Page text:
Long story short: If you don’t care how many steps you took today, or measure your heart rate over time, Fitbit probably shouldn’t be for you.

4. Is the Fitbit alternative right for you?

Did you know that as long as you own a smartphone, you can try out a lot of what Fitbit has to offer without paying for it?

You will find hundreds of fitness and pedometer apps for Android and iOS to help you achieve your health goals. Google Fit is Google’s solution for Android, and the Apple Health app is built into iOS. The Fitbit mobile app can also perform basic tracking even without a connected device.

Before making a purchase with Fitbit, try using its app without a device. Or, if you prefer, test Google Fit or Apple Health. Do this for two weeks.

Maybe they do whatever you find interesting – great! Then you don’t need to spend money on Fitbit. On the other hand, if you can’t make a commitment to regularly use one of these apps for several weeks, buying a new device won’t change that.

If you are trying apps and love them but want more data, then Fitbit is probably for you. But even then, don’t forget that there are many budget fitness trackers out there that can save you money, too.

Read More: Xiaomi Mi Band 5 Review : The $ 35 Fitbit Killer

Long story short: if a free health tracking app does everything you need to do, or if you can’t use it all the time, you don’t need Fitbit.

5. Do you like to compete?

There is one key aspect of Fitbit that we haven’t touched on yet: the social factor. The Fitbit app lets you add friends and compare their step count to yours. You can post status updates to your friends, letting them know you’ve met your goal for the day, or highlight when you receive a milestone badge.

In addition, you can create groups and challenge your friends by solving specific tasks. For example, Workweek Hustle invites two to 10 people to take as many steps as possible from Monday to Friday.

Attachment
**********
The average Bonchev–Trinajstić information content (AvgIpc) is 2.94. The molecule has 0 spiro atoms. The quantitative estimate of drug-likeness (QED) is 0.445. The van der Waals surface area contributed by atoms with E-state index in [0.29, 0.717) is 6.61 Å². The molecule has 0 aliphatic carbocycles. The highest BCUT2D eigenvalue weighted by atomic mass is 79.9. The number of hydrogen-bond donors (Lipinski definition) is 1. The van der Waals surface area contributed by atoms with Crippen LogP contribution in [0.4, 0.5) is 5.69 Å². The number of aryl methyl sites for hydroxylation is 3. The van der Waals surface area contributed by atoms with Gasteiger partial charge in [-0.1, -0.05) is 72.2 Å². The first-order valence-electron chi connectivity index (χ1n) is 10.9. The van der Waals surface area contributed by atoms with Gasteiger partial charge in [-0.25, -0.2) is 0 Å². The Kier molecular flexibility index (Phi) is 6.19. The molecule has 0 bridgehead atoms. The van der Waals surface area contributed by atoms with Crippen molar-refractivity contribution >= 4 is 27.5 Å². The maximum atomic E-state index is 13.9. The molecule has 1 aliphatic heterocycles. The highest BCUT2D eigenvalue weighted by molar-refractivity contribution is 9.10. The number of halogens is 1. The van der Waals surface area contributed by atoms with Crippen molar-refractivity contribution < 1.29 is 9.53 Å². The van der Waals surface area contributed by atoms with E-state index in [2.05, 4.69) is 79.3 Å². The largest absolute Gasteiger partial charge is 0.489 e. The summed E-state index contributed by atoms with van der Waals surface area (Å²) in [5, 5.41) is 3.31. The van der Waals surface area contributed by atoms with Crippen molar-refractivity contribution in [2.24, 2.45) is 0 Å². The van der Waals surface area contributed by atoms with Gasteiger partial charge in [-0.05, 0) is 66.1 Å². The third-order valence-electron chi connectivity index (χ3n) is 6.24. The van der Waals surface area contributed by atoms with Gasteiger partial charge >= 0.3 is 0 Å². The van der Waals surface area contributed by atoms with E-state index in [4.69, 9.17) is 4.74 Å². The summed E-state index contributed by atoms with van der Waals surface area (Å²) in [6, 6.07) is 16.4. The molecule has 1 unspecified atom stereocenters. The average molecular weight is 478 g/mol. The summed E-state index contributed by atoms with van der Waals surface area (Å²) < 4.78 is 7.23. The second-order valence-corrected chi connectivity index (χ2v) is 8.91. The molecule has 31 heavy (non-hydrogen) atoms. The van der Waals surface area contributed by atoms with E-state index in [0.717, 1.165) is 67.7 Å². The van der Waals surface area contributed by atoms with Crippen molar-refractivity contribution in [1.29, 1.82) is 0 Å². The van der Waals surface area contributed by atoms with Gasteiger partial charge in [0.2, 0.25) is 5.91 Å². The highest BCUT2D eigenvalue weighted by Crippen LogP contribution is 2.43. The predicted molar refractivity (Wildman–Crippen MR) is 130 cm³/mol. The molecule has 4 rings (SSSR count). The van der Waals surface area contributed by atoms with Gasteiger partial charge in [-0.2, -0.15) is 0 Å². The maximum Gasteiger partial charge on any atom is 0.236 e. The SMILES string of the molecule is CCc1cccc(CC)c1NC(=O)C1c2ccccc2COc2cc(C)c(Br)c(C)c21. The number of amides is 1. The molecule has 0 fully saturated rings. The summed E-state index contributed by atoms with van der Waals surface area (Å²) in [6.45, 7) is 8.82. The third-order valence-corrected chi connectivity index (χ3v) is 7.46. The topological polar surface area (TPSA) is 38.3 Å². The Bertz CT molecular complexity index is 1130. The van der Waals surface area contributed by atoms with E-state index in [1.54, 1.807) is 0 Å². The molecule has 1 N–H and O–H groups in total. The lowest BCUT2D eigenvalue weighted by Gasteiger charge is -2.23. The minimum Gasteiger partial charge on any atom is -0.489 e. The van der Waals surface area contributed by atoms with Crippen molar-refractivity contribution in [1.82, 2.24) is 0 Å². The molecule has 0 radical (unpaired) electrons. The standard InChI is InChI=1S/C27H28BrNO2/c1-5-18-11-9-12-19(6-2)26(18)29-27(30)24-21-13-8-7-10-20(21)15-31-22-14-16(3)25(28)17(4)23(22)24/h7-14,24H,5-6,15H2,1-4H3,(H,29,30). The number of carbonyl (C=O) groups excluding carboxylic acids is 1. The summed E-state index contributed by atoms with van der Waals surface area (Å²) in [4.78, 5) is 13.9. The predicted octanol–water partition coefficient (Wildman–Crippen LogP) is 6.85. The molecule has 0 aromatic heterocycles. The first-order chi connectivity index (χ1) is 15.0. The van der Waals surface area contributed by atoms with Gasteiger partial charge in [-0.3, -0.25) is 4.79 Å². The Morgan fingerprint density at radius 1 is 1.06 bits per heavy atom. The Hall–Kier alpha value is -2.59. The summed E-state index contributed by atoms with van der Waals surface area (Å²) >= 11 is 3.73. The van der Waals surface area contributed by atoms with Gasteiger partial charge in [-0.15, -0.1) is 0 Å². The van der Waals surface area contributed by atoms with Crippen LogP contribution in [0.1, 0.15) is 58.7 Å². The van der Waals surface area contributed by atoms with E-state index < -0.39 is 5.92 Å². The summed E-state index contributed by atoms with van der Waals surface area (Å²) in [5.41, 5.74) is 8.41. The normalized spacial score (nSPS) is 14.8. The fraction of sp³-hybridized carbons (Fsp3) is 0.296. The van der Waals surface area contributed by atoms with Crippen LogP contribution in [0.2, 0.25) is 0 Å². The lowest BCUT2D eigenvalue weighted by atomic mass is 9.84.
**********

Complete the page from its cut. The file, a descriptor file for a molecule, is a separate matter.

These are great features, but are they right for you? If you don’t look for friends who also use Fitbit, you will not be held accountable for your goals, which can undermine your motivation. You don’t need to know other people who use Fitbit to enjoy it, but you are missing out on an entire industry if you don’t.

However, if taken to an extreme, competition can become unhealthy if you dwell on it. So don’t take it too seriously – everyone has different goals.

In short: if you don’t have other friends who use Fitbit and can keep you updated, you don’t have to buy a Fitbit.

6. Do you trust Google with your fitness data?

There is another important factor that you should consider when deciding if Fitbit is worth it. As of early 2021, Fitbit is now owned by Google. This might get you thinking, since Google is the largest advertising company in the world. Google has so much other data about you; do you really want to provide him with data about your fitness?

Since fitness data is highly personal, you can look for an alternative to Fitbit if you don’t want to give Google more information about yourself. See our discussion of the privacy implications of owning Google Fitbit for more information.

In short: If the thought of Google using more of your data makes you nauseous, don’t buy a Fitbit.

Which Fitbit device is best for me?

Fitbit offers several devices for different purposes, but the company has recently cut its offerings. High-end devices like Fitbit Sense and Fitbit Versa are hybrid fitness trackers and smartwatches. If you don’t need all of these features, other devices like Charge Lines and Inspire provide more optimized fitness tracking.

A detailed comparison of each Fitbit model is beyond the scope of this discussion; Take a look at the best Fitbit devices to see what to buy.

Is Fitbit worth it? Only you can decide

We’ve covered some important questions that you should seriously consider before investing in Fitbit. There are a few other questions worth considering, too, such as whether fitness trackers pose a safety risk , whether Fitbit is up to date with your mod, and whether you agree, remembering to charge the other device regularly.

With these questions in mind, if you decide to buy a Fitbit, I hope you enjoy it and help you get healthier. If not, there are other ways to use technology to push you towards your goals.